Latest Drugwonks' Blog

A joke inside the FDA is that the Brief Summary is like the Holy Roman Empire: neither brief nor a summary. But it's an important jump start for a serious question—namely, how can safety information be made more user-friendly? For an answer, I turn to one of my favorite doctors, Dr. Seuss: “Sometimes the questions are complicated and the answers are simple.”

The theory behind safe use is that the most effective way to make a drug safer is to be sure it's used as directed. That means putting safety information in places and formats most accessible to patients. In 2015, that means mobile apps. According to a study from Adherent Health, nearly 75% of prescription-takers use mobile apps, including most older adults and seniors. Indeed, mobile-app adoption rates are high across all medication-taking adult age groups. Plus, new-user data from app-based safe use and outcomes support platform Mobile Health Library (MHL) confirms that, when Important Safety Information is mobile-friendly, it's regularly accessed by on-treatment patients.

Safety information is knowledge. And, in pursuit of public health, knowledge is power. 

Consider one year's worth of data for MHL's patient-support app for generic Exemestane: Of all engagement activities available to users, those concerning “side effects and safety” are most popular (at 28%), followed by “savings and refills” (16%), “about condition” (15%), “about Exemestane” (14%) and “dosing reminder” (13%). The safe-use numbers for branded medicines are even higher. For one medicine (a branded epilepsy treatment), patients are accessing the MedGuide at 90%+ rates.

When you match this with data showing the benefits that prescribing physicians (and nurse prescribers) want from patient-support apps, it's an almost-perfect fit. Ninety-four percent of primary care providers list “take Rx as directed” as their number one app priority, with “Rx and disease understanding” a close second (91%) and “conversation reinforcement” third (83%). Again, it's all about the base. 

So if the business is truly serious about giving patients what they want, then it needs to convey safety information in the ways they want it. When it comes to safety, it's time for both the FDA and Big Pharma to start saying “App-y New Year.”

In mid-January Representatives Fred Upton (R/MI) and Diana DeGette (D/CO) previewed their goals for the 21st Century Cures initiative. 

The bipartisan duo wanted to “modernize clinical trials to streamline the approval of drugs and devices,” in part by reducing paperwork and promoting adaptive trials, help FDA “better integrate the patient perspective into the regulatory process,” including using public-private partnerships to strengthen science around biomarkers and patient-reported outcomes, promote “better access to and sharing of information such as genomic and other clinical data to foster more collaboration among researchers," and to invest in programs for young scientists.

Upton -- the chair of the U.S. House's Energy & Commerce Committee -- and DeGette also planned to “incentivize new drugs and devices for unmet medical needs” by “streamlining the premarket process while establishing mechanisms to better capture real world evidence post-market." They also said they will examine incentives, including “exclusivity or simplifying the reimbursement process,” to stimulate the development of new drugs and devices for unmet medical needs.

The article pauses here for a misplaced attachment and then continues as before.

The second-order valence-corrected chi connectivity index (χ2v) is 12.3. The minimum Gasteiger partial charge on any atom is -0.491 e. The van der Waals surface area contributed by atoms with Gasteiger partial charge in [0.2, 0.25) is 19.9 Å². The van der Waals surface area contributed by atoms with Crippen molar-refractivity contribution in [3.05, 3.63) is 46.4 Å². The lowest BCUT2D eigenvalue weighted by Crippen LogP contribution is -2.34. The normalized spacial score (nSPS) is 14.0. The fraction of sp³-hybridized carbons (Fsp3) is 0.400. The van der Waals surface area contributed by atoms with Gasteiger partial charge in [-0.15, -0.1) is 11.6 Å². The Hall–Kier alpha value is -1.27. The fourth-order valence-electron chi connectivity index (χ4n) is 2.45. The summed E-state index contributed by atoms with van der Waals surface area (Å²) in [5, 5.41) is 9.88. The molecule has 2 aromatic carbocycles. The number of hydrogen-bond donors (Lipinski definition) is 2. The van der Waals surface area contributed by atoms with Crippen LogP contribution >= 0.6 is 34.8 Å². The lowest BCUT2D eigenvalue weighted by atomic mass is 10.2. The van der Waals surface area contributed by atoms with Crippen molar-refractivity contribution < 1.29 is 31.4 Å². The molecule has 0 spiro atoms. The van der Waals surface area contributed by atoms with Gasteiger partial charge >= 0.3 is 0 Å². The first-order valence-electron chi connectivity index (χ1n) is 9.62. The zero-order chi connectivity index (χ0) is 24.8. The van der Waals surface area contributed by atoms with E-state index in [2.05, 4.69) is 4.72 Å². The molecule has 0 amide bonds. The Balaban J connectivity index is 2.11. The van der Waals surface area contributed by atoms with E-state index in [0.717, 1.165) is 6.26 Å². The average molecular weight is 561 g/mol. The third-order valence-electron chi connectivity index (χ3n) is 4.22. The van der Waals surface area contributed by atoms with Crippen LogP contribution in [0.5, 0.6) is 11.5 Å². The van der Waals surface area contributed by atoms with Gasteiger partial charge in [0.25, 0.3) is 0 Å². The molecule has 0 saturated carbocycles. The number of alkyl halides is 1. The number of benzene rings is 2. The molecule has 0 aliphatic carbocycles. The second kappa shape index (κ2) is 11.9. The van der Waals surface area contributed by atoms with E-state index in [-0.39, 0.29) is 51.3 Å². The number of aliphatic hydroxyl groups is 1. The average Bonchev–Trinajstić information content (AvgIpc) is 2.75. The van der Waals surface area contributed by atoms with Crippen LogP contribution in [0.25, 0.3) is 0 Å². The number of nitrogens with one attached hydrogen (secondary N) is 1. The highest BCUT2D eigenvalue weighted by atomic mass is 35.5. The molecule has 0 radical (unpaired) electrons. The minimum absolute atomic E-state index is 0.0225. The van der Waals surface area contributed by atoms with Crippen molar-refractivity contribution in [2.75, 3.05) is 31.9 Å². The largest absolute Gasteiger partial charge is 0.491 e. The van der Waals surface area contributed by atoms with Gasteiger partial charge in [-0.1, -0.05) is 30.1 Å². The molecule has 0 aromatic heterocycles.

Two weeks later the committee released a discussion draft and a Discussion Document without support from Democrats. According to Rep. Diana DeGette, “While I don’t endorse the draft document, I know that with continued engagement, we can reach a bipartisan consensus to help advance biomedical research and cures." Inside the Beltway that’s known as “playing nice.”

Not so nice was Representative Frank Pallone, Jr. (D/NJ), the ranking Democrat on the Energy & Commerce Committee. Mr. Pallone is “disappointed that the discussion document released today by Chairman Upton does not reflect true bipartisan collaboration.” Pallone added that the “nearly 400 page draft could create more problems for our health care system than it solves.” While he did not cite any specific concerns, (did he even read the report?) he did note that the draft “does not include any real dollars to fund additional basic research at the National Institutes of Health.” Real dollars -- as opposed to what? Was Senator Warren whispering in his ear? 

Per a report in BioCentury, Some provisions in the discussion draft are likely to be sticking points for Democrats, including proposals to exert more centralized control over NIH funding decisions by setting fixed, renewable four-year terms for institute directors, and making directors personally responsible for ensuring that the goals of every grant award are consistent with “a national priority and have public support.” 
FDA is likely to oppose scores of provisions in the discussion draft that would impose new mandates but do not provide additional funding. For example, the draft would require FDA and HHS to produce about 35 draft or final guidance documents, most of them on tight deadlines. 
The committee left placeholders in the draft for several topics that are potential political flash points, such as communication about off-label uses of approved products, and regulation of diagnostics.

The draft includes a provision allowing FDA to approve a drug with breakthrough designation on the basis of a single Phase II study, contingent on postmarket clinical trials and/or data from observational studies and registries. FDA could withdraw breakthrough approvals if sponsors failed to provide the required data, if evidence emerged showing the drug was not safe or effective, or if the sponsor disseminated false or misleading promotional material. 
The committee included provisions creating tight deadlines for FDA to assess applications for qualification of biomarkers and other surrogate endpoints.